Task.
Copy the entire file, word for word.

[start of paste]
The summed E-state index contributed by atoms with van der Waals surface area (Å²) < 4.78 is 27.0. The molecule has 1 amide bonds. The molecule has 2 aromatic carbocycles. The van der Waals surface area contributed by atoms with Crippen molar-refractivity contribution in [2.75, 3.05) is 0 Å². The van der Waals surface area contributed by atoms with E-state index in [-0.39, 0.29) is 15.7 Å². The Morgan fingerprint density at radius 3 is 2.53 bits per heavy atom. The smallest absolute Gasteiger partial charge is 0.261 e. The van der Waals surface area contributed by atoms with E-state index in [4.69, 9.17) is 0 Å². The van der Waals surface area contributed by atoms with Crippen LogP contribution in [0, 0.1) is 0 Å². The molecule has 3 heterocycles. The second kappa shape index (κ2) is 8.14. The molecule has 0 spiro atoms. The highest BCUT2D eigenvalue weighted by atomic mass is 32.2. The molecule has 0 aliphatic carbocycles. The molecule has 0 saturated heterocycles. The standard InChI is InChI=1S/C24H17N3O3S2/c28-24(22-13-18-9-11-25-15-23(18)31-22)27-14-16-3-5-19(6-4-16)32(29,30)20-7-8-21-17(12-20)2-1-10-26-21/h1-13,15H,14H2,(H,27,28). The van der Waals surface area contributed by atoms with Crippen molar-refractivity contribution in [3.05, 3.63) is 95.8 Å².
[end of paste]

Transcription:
The summed E-state index contributed by atoms with van der Waals surface area (Å²) < 4.78 is 27.0. The molecule has 1 amide bonds. The molecule has 2 aromatic carbocycles. The van der Waals surface area contributed by atoms with Crippen molar-refractivity contribution in [2.75, 3.05) is 0 Å². The van der Waals surface area contributed by atoms with E-state index in [-0.39, 0.29) is 15.7 Å². The Morgan fingerprint density at radius 3 is 2.53 bits per heavy atom. The smallest absolute Gasteiger partial charge is 0.261 e. The van der Waals surface area contributed by atoms with E-state index in [4.69, 9.17) is 0 Å². The van der Waals surface area contributed by atoms with Crippen LogP contribution in [0, 0.1) is 0 Å². The molecule has 3 heterocycles. The second kappa shape index (κ2) is 8.14. The molecule has 0 spiro atoms. The highest BCUT2D eigenvalue weighted by atomic mass is 32.2. The molecule has 0 aliphatic carbocycles. The molecule has 0 saturated heterocycles. The standard InChI is InChI=1S/C24H17N3O3S2/c28-24(22-13-18-9-11-25-15-23(18)31-22)27-14-16-3-5-19(6-4-16)32(29,30)20-7-8-21-17(12-20)2-1-10-26-21/h1-13,15H,14H2,(H,27,28). The van der Waals surface area contributed by atoms with Crippen molar-refractivity contribution in [3.05, 3.63) is 95.8 Å².